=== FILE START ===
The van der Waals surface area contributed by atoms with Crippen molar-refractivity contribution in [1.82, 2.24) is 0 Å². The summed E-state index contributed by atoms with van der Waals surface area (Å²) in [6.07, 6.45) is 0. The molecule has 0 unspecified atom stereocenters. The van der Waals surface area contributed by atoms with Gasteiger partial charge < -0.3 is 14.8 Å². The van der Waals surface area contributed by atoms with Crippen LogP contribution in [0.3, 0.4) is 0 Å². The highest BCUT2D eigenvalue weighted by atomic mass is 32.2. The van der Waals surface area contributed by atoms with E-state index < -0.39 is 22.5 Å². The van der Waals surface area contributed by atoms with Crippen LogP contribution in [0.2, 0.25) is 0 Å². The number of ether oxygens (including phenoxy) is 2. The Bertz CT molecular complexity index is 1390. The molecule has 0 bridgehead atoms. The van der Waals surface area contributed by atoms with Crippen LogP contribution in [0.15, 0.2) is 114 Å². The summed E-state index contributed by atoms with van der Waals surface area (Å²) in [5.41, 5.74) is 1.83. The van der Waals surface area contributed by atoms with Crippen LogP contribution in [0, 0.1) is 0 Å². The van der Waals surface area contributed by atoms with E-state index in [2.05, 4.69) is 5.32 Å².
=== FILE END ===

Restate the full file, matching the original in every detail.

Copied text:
The van der Waals surface area contributed by atoms with Crippen molar-refractivity contribution in [1.82, 2.24) is 0 Å². The summed E-state index contributed by atoms with van der Waals surface area (Å²) in [6.07, 6.45) is 0. The molecule has 0 unspecified atom stereocenters. The van der Waals surface area contributed by atoms with Gasteiger partial charge < -0.3 is 14.8 Å². The van der Waals surface area contributed by atoms with Crippen LogP contribution in [0.3, 0.4) is 0 Å². The highest BCUT2D eigenvalue weighted by atomic mass is 32.2. The van der Waals surface area contributed by atoms with E-state index < -0.39 is 22.5 Å². The van der Waals surface area contributed by atoms with Crippen LogP contribution in [0.2, 0.25) is 0 Å². The number of ether oxygens (including phenoxy) is 2. The Bertz CT molecular complexity index is 1390. The molecule has 0 bridgehead atoms. The van der Waals surface area contributed by atoms with Crippen LogP contribution in [0.15, 0.2) is 114 Å². The summed E-state index contributed by atoms with van der Waals surface area (Å²) in [5.41, 5.74) is 1.83. The van der Waals surface area contributed by atoms with Crippen LogP contribution in [0, 0.1) is 0 Å². The van der Waals surface area contributed by atoms with E-state index in [2.05, 4.69) is 5.32 Å².